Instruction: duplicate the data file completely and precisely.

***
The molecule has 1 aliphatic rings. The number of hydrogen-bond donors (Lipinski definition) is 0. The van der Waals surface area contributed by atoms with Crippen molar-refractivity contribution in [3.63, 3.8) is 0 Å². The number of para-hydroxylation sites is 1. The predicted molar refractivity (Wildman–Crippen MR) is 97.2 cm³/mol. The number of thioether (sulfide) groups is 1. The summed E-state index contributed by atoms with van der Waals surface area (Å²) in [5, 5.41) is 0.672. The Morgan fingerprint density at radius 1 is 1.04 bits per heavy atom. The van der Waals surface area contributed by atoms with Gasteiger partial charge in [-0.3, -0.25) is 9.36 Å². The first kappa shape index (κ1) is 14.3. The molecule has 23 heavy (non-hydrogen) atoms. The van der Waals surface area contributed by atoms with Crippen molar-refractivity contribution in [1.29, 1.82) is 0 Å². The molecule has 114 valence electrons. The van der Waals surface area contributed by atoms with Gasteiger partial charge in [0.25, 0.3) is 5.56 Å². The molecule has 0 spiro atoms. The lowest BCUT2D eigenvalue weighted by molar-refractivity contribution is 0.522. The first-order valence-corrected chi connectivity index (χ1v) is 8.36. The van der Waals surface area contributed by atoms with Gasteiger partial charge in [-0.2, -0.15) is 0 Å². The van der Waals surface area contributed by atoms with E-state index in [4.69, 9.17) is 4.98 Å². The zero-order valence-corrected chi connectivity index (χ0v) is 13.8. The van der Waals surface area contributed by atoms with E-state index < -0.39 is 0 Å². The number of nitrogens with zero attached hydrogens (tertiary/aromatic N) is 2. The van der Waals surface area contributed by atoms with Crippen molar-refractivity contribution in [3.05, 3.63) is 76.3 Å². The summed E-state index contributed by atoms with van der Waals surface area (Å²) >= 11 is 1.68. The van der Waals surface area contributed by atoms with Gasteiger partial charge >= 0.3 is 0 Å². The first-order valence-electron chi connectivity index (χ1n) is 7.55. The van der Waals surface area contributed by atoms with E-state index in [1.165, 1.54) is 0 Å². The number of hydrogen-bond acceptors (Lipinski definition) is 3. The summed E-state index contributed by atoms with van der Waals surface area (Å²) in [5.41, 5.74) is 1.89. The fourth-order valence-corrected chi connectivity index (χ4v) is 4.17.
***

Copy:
The molecule has 1 aliphatic rings. The number of hydrogen-bond donors (Lipinski definition) is 0. The van der Waals surface area contributed by atoms with Crippen molar-refractivity contribution in [3.63, 3.8) is 0 Å². The number of para-hydroxylation sites is 1. The predicted molar refractivity (Wildman–Crippen MR) is 97.2 cm³/mol. The number of thioether (sulfide) groups is 1. The summed E-state index contributed by atoms with van der Waals surface area (Å²) in [5, 5.41) is 0.672. The Morgan fingerprint density at radius 1 is 1.04 bits per heavy atom. The van der Waals surface area contributed by atoms with Gasteiger partial charge in [-0.3, -0.25) is 9.36 Å². The first kappa shape index (κ1) is 14.3. The molecule has 23 heavy (non-hydrogen) atoms. The van der Waals surface area contributed by atoms with Crippen molar-refractivity contribution in [1.29, 1.82) is 0 Å². The molecule has 114 valence electrons. The van der Waals surface area contributed by atoms with Gasteiger partial charge in [0.25, 0.3) is 5.56 Å². The molecule has 0 spiro atoms. The lowest BCUT2D eigenvalue weighted by molar-refractivity contribution is 0.522. The first-order valence-corrected chi connectivity index (χ1v) is 8.36. The van der Waals surface area contributed by atoms with Gasteiger partial charge in [-0.2, -0.15) is 0 Å². The van der Waals surface area contributed by atoms with E-state index in [4.69, 9.17) is 4.98 Å². The zero-order valence-corrected chi connectivity index (χ0v) is 13.8. The van der Waals surface area contributed by atoms with E-state index < -0.39 is 0 Å². The number of nitrogens with zero attached hydrogens (tertiary/aromatic N) is 2. The van der Waals surface area contributed by atoms with Crippen molar-refractivity contribution in [3.05, 3.63) is 76.3 Å². The summed E-state index contributed by atoms with van der Waals surface area (Å²) >= 11 is 1.68. The van der Waals surface area contributed by atoms with Gasteiger partial charge >= 0.3 is 0 Å². The first-order valence-electron chi connectivity index (χ1n) is 7.55. The van der Waals surface area contributed by atoms with E-state index in [1.165, 1.54) is 0 Å². The number of hydrogen-bond acceptors (Lipinski definition) is 3. The summed E-state index contributed by atoms with van der Waals surface area (Å²) in [5.41, 5.74) is 1.89. The fourth-order valence-corrected chi connectivity index (χ4v) is 4.17.